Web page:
But the challenges were great a century ago, as workers struck Roebling and other Trenton manufacturers for better wages and working conditions, and huge fires suspected of being arson or sabotage destroyed several Roebling mills. The Roebling plants were finally unionized in 1941 just before the U.S. entry into World War II. After four generations of family ownership, the Roeblings sold their plants to the Colorado Fuel & Iron Company, which operated them into the 1970s. Today, thousands of residents in Trenton, Roebling, and surrounding towns count former Roebling employees among their ancestors.
And today, the town of Roebling and the Roebling Museum are thriving, former Roebling buildings in Trenton’s Chambersburg section house offices and senior citizens, and the Roebling Market is bustling with the City’s latest immigrants from Central and South America. Artworks’ Art All Night event at the City-owned Roebling Machine Shop annually attracts an incredibly diverse regional audience numbering in the tens of thousands. And HHG Development, a Trenton enterprise, is poised to start converting the four-story, 148,000 sq. ft. Roebling Rope Shop 101 into 138 loft apartments. Although it’s taken longer than expected, the redevelopment of the Roebling Works in Trenton is gradually fulfilling the mixed-use plan that I envisioned as a graduate student in 1984 and that the Trenton Roebling Community Development Corporation started promulgating in 1985.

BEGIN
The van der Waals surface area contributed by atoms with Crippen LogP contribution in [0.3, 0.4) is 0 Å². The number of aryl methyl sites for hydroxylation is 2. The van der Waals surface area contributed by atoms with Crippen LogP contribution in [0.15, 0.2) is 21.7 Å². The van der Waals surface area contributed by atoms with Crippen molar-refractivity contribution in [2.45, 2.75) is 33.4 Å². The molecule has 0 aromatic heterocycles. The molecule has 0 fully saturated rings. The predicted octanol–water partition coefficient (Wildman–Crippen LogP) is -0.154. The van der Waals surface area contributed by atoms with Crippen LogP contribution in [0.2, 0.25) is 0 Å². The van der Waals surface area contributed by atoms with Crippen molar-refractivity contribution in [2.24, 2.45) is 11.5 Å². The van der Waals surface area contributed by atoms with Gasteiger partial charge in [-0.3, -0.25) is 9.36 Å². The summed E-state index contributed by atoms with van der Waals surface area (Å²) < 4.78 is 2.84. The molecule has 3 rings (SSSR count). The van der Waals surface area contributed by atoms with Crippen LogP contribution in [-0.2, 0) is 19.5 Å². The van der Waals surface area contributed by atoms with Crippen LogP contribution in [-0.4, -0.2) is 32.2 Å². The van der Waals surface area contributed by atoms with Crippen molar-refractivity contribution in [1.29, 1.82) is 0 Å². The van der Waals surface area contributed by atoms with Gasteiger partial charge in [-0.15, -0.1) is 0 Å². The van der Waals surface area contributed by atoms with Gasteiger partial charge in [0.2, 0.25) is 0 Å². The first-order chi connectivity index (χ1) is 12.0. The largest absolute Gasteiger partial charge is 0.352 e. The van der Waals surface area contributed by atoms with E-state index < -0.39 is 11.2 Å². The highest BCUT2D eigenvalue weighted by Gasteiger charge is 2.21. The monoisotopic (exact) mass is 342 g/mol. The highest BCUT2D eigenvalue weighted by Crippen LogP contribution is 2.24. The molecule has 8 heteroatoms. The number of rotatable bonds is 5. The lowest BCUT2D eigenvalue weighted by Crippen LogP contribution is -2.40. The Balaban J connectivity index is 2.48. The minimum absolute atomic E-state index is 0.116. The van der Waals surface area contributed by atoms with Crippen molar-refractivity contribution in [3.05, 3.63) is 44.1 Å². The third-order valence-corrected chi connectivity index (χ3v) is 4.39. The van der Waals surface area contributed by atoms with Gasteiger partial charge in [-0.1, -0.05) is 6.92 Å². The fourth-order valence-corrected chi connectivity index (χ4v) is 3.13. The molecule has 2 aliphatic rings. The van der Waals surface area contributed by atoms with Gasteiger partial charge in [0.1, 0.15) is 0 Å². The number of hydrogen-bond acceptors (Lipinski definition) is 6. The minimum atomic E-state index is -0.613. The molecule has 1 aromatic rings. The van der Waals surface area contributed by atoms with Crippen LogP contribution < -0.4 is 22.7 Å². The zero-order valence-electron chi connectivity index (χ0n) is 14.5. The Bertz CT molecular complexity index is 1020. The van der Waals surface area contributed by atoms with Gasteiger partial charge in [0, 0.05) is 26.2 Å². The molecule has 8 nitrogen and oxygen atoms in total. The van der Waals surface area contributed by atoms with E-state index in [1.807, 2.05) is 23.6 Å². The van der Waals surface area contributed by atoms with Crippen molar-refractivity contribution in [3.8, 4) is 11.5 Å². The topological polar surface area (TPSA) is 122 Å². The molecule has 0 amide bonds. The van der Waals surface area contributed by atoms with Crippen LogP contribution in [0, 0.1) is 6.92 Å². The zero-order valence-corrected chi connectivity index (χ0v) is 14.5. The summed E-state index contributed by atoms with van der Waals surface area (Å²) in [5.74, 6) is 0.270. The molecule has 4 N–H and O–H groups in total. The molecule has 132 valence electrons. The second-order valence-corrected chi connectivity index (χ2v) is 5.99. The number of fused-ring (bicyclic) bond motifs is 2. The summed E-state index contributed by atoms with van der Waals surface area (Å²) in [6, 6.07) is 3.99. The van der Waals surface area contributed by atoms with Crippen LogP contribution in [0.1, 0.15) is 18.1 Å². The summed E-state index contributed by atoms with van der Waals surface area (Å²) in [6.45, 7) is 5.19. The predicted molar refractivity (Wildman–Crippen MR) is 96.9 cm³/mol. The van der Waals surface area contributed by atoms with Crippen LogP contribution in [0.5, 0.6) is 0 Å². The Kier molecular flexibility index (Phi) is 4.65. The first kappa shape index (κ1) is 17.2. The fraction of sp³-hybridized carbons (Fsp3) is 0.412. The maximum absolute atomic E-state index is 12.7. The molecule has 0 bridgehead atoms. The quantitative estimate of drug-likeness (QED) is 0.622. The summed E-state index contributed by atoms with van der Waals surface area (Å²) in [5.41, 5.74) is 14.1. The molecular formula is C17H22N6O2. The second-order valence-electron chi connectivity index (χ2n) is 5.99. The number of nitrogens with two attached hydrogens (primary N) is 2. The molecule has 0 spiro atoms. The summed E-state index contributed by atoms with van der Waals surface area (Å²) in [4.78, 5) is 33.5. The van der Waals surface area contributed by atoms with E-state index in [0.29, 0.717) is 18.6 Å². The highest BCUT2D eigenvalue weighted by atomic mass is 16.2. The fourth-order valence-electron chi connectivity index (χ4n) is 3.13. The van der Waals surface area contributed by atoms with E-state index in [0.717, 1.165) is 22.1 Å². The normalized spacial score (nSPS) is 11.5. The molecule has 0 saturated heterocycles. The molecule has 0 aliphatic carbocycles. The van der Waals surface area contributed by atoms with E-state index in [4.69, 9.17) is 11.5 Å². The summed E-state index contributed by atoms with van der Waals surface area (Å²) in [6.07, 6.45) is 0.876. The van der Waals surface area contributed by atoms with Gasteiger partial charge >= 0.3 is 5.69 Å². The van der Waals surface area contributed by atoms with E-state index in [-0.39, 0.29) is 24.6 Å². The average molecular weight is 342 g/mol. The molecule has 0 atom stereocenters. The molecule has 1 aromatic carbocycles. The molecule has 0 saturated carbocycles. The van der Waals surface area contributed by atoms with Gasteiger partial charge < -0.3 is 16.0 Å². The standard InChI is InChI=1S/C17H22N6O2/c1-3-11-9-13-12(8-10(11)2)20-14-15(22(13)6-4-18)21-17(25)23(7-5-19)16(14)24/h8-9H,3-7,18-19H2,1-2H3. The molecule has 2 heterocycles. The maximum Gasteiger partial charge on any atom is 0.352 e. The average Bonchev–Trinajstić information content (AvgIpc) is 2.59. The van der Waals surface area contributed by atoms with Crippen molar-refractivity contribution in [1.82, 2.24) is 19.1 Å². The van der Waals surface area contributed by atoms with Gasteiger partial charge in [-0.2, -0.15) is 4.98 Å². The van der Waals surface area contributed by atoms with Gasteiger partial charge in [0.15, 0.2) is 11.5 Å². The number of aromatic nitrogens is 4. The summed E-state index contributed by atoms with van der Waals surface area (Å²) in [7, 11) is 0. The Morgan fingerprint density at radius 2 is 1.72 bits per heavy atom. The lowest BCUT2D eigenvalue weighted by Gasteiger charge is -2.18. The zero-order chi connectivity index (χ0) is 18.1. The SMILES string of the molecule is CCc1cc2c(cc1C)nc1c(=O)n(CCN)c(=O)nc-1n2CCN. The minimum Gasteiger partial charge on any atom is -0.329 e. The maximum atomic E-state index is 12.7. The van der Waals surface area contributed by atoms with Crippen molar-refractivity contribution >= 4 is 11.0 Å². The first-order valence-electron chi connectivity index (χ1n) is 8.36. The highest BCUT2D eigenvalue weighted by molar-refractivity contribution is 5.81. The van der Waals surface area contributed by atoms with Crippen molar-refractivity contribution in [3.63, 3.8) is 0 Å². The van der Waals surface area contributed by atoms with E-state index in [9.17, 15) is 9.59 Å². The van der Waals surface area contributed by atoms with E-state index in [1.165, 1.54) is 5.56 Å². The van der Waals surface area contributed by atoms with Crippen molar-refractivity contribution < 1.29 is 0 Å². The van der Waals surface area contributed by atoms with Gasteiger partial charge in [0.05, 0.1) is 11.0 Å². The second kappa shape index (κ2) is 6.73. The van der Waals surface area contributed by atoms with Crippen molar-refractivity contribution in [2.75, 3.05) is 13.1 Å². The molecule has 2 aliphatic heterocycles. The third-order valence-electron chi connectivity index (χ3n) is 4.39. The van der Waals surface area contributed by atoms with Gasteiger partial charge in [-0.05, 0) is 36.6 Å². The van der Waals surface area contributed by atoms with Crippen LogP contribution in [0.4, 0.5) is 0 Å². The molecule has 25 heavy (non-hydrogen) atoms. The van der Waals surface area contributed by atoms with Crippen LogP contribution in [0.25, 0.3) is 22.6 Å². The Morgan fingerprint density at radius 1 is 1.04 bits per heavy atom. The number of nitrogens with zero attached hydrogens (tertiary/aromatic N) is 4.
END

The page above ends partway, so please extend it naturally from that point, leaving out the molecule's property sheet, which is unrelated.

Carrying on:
The John A. Roebling Son’s Company exhibit at Ellarslie runs through December 6.
A Trentonian couple held their wedding reception in June in the 1890 Roebling Machine Shop at the Roebling Works in the city’s Chambersburg section. The raw industrial setting befit the celebration as the couple has spearheaded numerous renovations in The World Takes city. The wedding and reception were beautifully photographed by Cie Stroud (www.ciestroud.com/).
On June 21-22, Trenton Artworks and its hundreds of volunteers produced Art All Night 2014 in the 1890 and 1901 sections of the Machine Shop (below) and attracted nearly 30,000 visitors.